Germany and Canada are trying to democratically legalize the phasing out of coal – solidarity

IASS realization

Phasing out coal is essential for effective climate protection, but it raises concerns and resistance in affected areas. In order to successfully shape the accompanying structural change, Canada and Germany engaged different interest groups. at New (under CC license in Geopolitics Published) a study To compare IASS researchers Two stakeholder committees are based on expert interviews with their members and track how governments legitimize their exit policy.

Welzow Süd Open Mine: Landscape of the moon with a coal excavator in the distance Photo © Gerhard Hoffmann for Solarify

In the study, scientists identified similarities and differences in the context of phasing out coal. For example, electricity generation from coal plays a much larger role in Germany than in Canada. However, there are many similarities in the two countries. The coal sector is largely concentrated in economically disadvantaged rural areas. Concerns about job losses make it difficult for politicians to achieve an early exit. Even federalism in both states is not always conducive to a rapid energy transition: Canadian provinces and German federal states can significantly curb national ambitions.

Establishing a timeline for phasing out coal was no easy task. National governments in Canada and Germany attempted to legitimize their decisions by engaging key actors and potential players using the veto strategically. “This was an attempt to find a balance between the different interests,” says lead author Konrad Gortler. The Canadian government set one up Just a transition task force With a limited mandate focused on equitable local mobility of workers and communities. On the one hand, the German Coal Committee had to take into account the complex expectations regarding the history and path of phasing out coal, the implications for the energy transition and local structural change.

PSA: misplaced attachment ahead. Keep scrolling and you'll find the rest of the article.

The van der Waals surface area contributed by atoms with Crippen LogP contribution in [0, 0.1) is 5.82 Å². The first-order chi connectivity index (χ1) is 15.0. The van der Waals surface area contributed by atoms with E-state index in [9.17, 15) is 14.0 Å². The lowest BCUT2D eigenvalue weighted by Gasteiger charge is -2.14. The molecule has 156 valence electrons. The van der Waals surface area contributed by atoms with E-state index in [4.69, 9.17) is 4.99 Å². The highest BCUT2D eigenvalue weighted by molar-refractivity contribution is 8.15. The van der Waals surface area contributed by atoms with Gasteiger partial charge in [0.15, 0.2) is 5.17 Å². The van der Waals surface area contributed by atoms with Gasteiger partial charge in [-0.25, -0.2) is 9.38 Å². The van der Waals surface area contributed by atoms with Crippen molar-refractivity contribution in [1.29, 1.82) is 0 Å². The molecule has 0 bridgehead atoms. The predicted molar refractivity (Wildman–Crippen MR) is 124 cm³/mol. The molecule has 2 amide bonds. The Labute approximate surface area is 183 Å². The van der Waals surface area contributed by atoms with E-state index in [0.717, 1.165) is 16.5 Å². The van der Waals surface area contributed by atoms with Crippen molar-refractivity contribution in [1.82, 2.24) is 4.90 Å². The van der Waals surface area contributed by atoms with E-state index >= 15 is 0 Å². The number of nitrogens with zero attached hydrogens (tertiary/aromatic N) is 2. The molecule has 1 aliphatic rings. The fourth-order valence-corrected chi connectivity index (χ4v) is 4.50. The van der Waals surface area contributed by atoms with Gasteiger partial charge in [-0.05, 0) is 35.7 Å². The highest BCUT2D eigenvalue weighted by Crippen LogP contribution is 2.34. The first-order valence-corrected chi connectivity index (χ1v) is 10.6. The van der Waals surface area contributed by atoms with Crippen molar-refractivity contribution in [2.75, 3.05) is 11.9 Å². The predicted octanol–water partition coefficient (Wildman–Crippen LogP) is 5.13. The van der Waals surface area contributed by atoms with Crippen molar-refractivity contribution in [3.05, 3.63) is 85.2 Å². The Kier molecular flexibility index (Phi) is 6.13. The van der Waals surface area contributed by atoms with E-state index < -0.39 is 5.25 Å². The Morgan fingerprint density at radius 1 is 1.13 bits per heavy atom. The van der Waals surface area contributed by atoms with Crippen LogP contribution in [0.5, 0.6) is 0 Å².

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In focus: climate justice, equitable structural change, energy justice

In both cases, attempts to establish legitimacy continued as a two-stage process, Gurtler explains: “Governments that engaged stakeholders and these stakeholders in turn had to fulfill the expectations of certain social groups. In this process, very different ideas of justice were negotiated: climate justice, Only structural change, energy justice. ”The Canadian task force has identified and represented the needs of those affected in the coal regions, while at the German Coal Commission a large number of organized actors – from industrial unions to trade unions to scientists and environmental protection organizations – have raised their concerns.

At the beginning of 2019, the Canadian task force presented a program of action to the government that the government intends to implement within the framework of the Fair Transition Act. However, this law has not yet been passed. The Coal Commission negotiated a minimum settlement that was only partially implemented by the federal government. Meanwhile, implementation of the compromise is being questioned by former members of the commission and may also be overridden by new developments, such as the Federal Constitutional Court ruling on climate protection law.

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